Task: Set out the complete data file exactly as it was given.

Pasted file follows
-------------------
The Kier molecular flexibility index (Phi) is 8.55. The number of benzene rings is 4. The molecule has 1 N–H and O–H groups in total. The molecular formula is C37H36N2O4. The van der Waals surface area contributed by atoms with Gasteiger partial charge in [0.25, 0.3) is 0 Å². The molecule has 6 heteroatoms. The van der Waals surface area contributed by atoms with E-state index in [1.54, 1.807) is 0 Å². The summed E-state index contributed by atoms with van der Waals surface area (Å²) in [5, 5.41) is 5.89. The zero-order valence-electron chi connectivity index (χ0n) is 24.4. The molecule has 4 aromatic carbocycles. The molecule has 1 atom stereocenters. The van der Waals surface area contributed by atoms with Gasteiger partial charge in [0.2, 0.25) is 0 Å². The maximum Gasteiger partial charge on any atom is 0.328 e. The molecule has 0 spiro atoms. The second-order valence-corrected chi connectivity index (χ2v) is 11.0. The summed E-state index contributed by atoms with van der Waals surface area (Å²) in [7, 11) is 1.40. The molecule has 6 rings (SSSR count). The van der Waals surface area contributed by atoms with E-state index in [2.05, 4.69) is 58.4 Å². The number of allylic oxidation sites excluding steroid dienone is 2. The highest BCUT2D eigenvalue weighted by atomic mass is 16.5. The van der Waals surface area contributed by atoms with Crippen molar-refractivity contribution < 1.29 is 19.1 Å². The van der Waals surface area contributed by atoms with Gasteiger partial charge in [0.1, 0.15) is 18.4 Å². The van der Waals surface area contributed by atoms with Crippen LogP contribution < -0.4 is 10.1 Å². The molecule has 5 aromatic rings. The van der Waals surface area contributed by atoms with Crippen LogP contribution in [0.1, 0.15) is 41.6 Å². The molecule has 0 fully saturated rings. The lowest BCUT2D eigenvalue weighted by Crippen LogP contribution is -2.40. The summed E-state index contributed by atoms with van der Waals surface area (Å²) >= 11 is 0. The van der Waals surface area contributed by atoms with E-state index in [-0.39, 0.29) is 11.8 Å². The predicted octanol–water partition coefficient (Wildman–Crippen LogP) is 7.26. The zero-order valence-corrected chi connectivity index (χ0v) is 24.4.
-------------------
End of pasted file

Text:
The Kier molecular flexibility index (Phi) is 8.55. The number of benzene rings is 4. The molecule has 1 N–H and O–H groups in total. The molecular formula is C37H36N2O4. The van der Waals surface area contributed by atoms with Gasteiger partial charge in [0.25, 0.3) is 0 Å². The molecule has 6 heteroatoms. The van der Waals surface area contributed by atoms with E-state index in [1.54, 1.807) is 0 Å². The summed E-state index contributed by atoms with van der Waals surface area (Å²) in [5, 5.41) is 5.89. The zero-order valence-electron chi connectivity index (χ0n) is 24.4. The molecule has 4 aromatic carbocycles. The molecule has 1 atom stereocenters. The van der Waals surface area contributed by atoms with Gasteiger partial charge in [0.2, 0.25) is 0 Å². The maximum Gasteiger partial charge on any atom is 0.328 e. The molecule has 0 spiro atoms. The second-order valence-corrected chi connectivity index (χ2v) is 11.0. The summed E-state index contributed by atoms with van der Waals surface area (Å²) in [7, 11) is 1.40. The molecule has 6 rings (SSSR count). The van der Waals surface area contributed by atoms with E-state index in [2.05, 4.69) is 58.4 Å². The number of allylic oxidation sites excluding steroid dienone is 2. The highest BCUT2D eigenvalue weighted by atomic mass is 16.5. The van der Waals surface area contributed by atoms with Crippen molar-refractivity contribution < 1.29 is 19.1 Å². The van der Waals surface area contributed by atoms with Gasteiger partial charge in [0.1, 0.15) is 18.4 Å². The van der Waals surface area contributed by atoms with Crippen LogP contribution < -0.4 is 10.1 Å². The molecule has 5 aromatic rings. The van der Waals surface area contributed by atoms with Crippen LogP contribution in [0.1, 0.15) is 41.6 Å². The molecule has 0 fully saturated rings. The lowest BCUT2D eigenvalue weighted by Crippen LogP contribution is -2.40. The summed E-state index contributed by atoms with van der Waals surface area (Å²) >= 11 is 0. The van der Waals surface area contributed by atoms with E-state index in [-0.39, 0.29) is 11.8 Å². The predicted octanol–water partition coefficient (Wildman–Crippen LogP) is 7.26. The zero-order valence-corrected chi connectivity index (χ0v) is 24.4.